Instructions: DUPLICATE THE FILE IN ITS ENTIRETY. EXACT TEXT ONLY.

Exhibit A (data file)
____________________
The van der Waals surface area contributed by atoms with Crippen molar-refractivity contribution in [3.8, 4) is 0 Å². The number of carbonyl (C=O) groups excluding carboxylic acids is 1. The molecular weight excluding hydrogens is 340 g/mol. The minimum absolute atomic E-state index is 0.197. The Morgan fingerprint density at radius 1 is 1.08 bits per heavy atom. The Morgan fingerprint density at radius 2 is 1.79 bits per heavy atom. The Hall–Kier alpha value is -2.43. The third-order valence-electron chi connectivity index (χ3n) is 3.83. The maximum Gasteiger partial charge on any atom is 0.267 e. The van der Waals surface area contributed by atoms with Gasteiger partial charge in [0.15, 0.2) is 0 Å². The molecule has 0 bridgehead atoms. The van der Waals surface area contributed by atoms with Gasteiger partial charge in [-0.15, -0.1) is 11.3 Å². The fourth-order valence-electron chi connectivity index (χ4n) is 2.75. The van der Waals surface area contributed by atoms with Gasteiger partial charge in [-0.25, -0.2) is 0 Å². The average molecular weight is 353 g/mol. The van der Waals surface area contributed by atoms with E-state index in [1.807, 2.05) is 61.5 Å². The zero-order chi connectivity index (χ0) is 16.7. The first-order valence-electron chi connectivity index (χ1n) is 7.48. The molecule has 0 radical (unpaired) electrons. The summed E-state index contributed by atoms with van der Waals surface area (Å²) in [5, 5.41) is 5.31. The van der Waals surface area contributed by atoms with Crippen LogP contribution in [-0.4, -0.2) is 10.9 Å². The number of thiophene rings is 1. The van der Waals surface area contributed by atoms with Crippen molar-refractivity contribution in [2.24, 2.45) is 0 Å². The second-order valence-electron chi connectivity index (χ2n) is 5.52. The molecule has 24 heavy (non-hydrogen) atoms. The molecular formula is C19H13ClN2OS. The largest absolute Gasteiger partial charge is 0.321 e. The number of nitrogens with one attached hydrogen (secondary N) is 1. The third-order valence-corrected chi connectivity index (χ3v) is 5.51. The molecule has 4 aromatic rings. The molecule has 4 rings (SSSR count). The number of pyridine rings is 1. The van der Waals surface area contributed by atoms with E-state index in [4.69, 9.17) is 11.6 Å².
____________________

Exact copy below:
The van der Waals surface area contributed by atoms with Crippen molar-refractivity contribution in [3.8, 4) is 0 Å². The number of carbonyl (C=O) groups excluding carboxylic acids is 1. The molecular weight excluding hydrogens is 340 g/mol. The minimum absolute atomic E-state index is 0.197. The Morgan fingerprint density at radius 1 is 1.08 bits per heavy atom. The Morgan fingerprint density at radius 2 is 1.79 bits per heavy atom. The Hall–Kier alpha value is -2.43. The third-order valence-electron chi connectivity index (χ3n) is 3.83. The maximum Gasteiger partial charge on any atom is 0.267 e. The van der Waals surface area contributed by atoms with Gasteiger partial charge in [0.15, 0.2) is 0 Å². The molecule has 0 bridgehead atoms. The van der Waals surface area contributed by atoms with Gasteiger partial charge in [-0.15, -0.1) is 11.3 Å². The fourth-order valence-electron chi connectivity index (χ4n) is 2.75. The van der Waals surface area contributed by atoms with Gasteiger partial charge in [-0.25, -0.2) is 0 Å². The average molecular weight is 353 g/mol. The van der Waals surface area contributed by atoms with E-state index in [1.807, 2.05) is 61.5 Å². The zero-order chi connectivity index (χ0) is 16.7. The first-order valence-electron chi connectivity index (χ1n) is 7.48. The molecule has 0 radical (unpaired) electrons. The summed E-state index contributed by atoms with van der Waals surface area (Å²) in [5, 5.41) is 5.31. The van der Waals surface area contributed by atoms with Crippen LogP contribution in [-0.4, -0.2) is 10.9 Å². The number of thiophene rings is 1. The van der Waals surface area contributed by atoms with Crippen molar-refractivity contribution in [2.24, 2.45) is 0 Å². The second-order valence-electron chi connectivity index (χ2n) is 5.52. The molecule has 24 heavy (non-hydrogen) atoms. The molecular formula is C19H13ClN2OS. The largest absolute Gasteiger partial charge is 0.321 e. The number of nitrogens with one attached hydrogen (secondary N) is 1. The third-order valence-corrected chi connectivity index (χ3v) is 5.51. The molecule has 4 aromatic rings. The molecule has 4 rings (SSSR count). The number of pyridine rings is 1. The van der Waals surface area contributed by atoms with E-state index in [4.69, 9.17) is 11.6 Å².